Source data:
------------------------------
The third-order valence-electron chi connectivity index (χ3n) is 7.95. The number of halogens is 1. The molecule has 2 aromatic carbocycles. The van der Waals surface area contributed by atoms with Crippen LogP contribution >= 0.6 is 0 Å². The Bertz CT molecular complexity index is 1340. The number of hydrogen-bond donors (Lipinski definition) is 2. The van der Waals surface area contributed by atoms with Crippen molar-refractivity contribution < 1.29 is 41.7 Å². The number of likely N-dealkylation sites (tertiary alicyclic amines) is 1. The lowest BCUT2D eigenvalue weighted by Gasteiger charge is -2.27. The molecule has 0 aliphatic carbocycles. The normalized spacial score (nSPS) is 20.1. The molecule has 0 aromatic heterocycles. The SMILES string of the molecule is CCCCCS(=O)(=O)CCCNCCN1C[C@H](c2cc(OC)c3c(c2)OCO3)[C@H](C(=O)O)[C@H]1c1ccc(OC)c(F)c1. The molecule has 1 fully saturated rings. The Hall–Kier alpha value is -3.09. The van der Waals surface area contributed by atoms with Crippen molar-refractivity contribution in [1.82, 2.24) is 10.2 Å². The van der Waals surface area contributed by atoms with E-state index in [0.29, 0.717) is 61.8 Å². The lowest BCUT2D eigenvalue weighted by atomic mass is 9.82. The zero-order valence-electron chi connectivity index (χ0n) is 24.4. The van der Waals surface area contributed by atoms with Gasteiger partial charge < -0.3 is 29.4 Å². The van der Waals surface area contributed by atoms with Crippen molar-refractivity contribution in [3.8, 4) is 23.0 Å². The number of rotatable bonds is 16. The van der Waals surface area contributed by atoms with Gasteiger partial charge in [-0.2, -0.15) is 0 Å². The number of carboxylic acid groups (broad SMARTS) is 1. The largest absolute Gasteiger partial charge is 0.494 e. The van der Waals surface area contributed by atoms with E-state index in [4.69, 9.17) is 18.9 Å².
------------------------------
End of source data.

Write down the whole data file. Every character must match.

The third-order valence-electron chi connectivity index (χ3n) is 7.95. The number of halogens is 1. The molecule has 2 aromatic carbocycles. The van der Waals surface area contributed by atoms with Crippen LogP contribution >= 0.6 is 0 Å². The Bertz CT molecular complexity index is 1340. The number of hydrogen-bond donors (Lipinski definition) is 2. The van der Waals surface area contributed by atoms with Crippen molar-refractivity contribution < 1.29 is 41.7 Å². The number of likely N-dealkylation sites (tertiary alicyclic amines) is 1. The lowest BCUT2D eigenvalue weighted by Gasteiger charge is -2.27. The molecule has 0 aliphatic carbocycles. The normalized spacial score (nSPS) is 20.1. The molecule has 0 aromatic heterocycles. The SMILES string of the molecule is CCCCCS(=O)(=O)CCCNCCN1C[C@H](c2cc(OC)c3c(c2)OCO3)[C@H](C(=O)O)[C@H]1c1ccc(OC)c(F)c1. The molecule has 1 fully saturated rings. The Hall–Kier alpha value is -3.09. The van der Waals surface area contributed by atoms with Crippen molar-refractivity contribution in [1.82, 2.24) is 10.2 Å². The van der Waals surface area contributed by atoms with E-state index in [0.29, 0.717) is 61.8 Å². The lowest BCUT2D eigenvalue weighted by atomic mass is 9.82. The zero-order valence-electron chi connectivity index (χ0n) is 24.4. The van der Waals surface area contributed by atoms with Gasteiger partial charge < -0.3 is 29.4 Å². The van der Waals surface area contributed by atoms with Crippen molar-refractivity contribution in [3.8, 4) is 23.0 Å². The number of rotatable bonds is 16. The van der Waals surface area contributed by atoms with Gasteiger partial charge in [-0.2, -0.15) is 0 Å². The number of carboxylic acid groups (broad SMARTS) is 1. The largest absolute Gasteiger partial charge is 0.494 e. The van der Waals surface area contributed by atoms with E-state index in [4.69, 9.17) is 18.9 Å².